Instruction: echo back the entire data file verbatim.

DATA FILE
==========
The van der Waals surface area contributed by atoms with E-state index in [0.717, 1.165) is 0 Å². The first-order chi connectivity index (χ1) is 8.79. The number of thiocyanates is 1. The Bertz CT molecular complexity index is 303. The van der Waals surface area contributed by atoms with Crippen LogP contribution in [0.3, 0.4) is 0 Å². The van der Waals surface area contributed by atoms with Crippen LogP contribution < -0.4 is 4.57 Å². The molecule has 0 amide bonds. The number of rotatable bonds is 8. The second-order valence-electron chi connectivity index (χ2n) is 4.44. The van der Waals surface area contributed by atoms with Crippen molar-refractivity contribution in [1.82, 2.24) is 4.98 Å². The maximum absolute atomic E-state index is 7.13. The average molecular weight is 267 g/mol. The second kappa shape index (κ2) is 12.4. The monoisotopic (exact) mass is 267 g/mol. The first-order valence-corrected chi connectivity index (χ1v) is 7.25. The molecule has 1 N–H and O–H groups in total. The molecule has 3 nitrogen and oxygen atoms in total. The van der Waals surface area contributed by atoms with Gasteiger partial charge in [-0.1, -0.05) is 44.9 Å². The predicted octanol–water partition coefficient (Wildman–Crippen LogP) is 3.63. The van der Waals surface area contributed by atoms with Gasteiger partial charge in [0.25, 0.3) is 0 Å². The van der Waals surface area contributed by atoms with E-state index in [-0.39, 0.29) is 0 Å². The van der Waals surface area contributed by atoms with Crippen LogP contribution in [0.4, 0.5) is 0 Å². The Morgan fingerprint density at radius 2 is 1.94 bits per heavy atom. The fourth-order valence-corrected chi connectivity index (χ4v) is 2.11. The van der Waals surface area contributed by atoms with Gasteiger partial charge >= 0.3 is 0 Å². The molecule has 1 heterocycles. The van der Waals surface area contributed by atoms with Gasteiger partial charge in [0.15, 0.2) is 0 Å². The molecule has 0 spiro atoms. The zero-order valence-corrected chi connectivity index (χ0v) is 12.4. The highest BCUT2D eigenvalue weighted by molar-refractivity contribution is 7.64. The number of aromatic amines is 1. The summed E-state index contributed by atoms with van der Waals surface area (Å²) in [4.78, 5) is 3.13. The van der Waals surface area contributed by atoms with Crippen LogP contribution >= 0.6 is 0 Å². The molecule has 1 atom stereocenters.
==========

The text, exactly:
The van der Waals surface area contributed by atoms with E-state index in [0.717, 1.165) is 0 Å². The first-order chi connectivity index (χ1) is 8.79. The number of thiocyanates is 1. The Bertz CT molecular complexity index is 303. The van der Waals surface area contributed by atoms with Crippen LogP contribution in [0.3, 0.4) is 0 Å². The van der Waals surface area contributed by atoms with Crippen LogP contribution < -0.4 is 4.57 Å². The molecule has 0 amide bonds. The number of rotatable bonds is 8. The second-order valence-electron chi connectivity index (χ2n) is 4.44. The van der Waals surface area contributed by atoms with Crippen molar-refractivity contribution in [1.82, 2.24) is 4.98 Å². The maximum absolute atomic E-state index is 7.13. The average molecular weight is 267 g/mol. The second kappa shape index (κ2) is 12.4. The monoisotopic (exact) mass is 267 g/mol. The first-order valence-corrected chi connectivity index (χ1v) is 7.25. The molecule has 1 N–H and O–H groups in total. The molecule has 3 nitrogen and oxygen atoms in total. The van der Waals surface area contributed by atoms with Gasteiger partial charge in [-0.1, -0.05) is 44.9 Å². The predicted octanol–water partition coefficient (Wildman–Crippen LogP) is 3.63. The van der Waals surface area contributed by atoms with Gasteiger partial charge in [0.25, 0.3) is 0 Å². The van der Waals surface area contributed by atoms with E-state index in [-0.39, 0.29) is 0 Å². The van der Waals surface area contributed by atoms with Crippen LogP contribution in [0.4, 0.5) is 0 Å². The Morgan fingerprint density at radius 2 is 1.94 bits per heavy atom. The fourth-order valence-corrected chi connectivity index (χ4v) is 2.11. The van der Waals surface area contributed by atoms with Gasteiger partial charge >= 0.3 is 0 Å². The molecule has 1 heterocycles. The van der Waals surface area contributed by atoms with Gasteiger partial charge in [0.15, 0.2) is 0 Å². The molecule has 0 spiro atoms. The zero-order valence-corrected chi connectivity index (χ0v) is 12.4. The highest BCUT2D eigenvalue weighted by molar-refractivity contribution is 7.64. The number of aromatic amines is 1. The summed E-state index contributed by atoms with van der Waals surface area (Å²) in [4.78, 5) is 3.13. The van der Waals surface area contributed by atoms with Crippen LogP contribution >= 0.6 is 0 Å². The molecule has 1 atom stereocenters.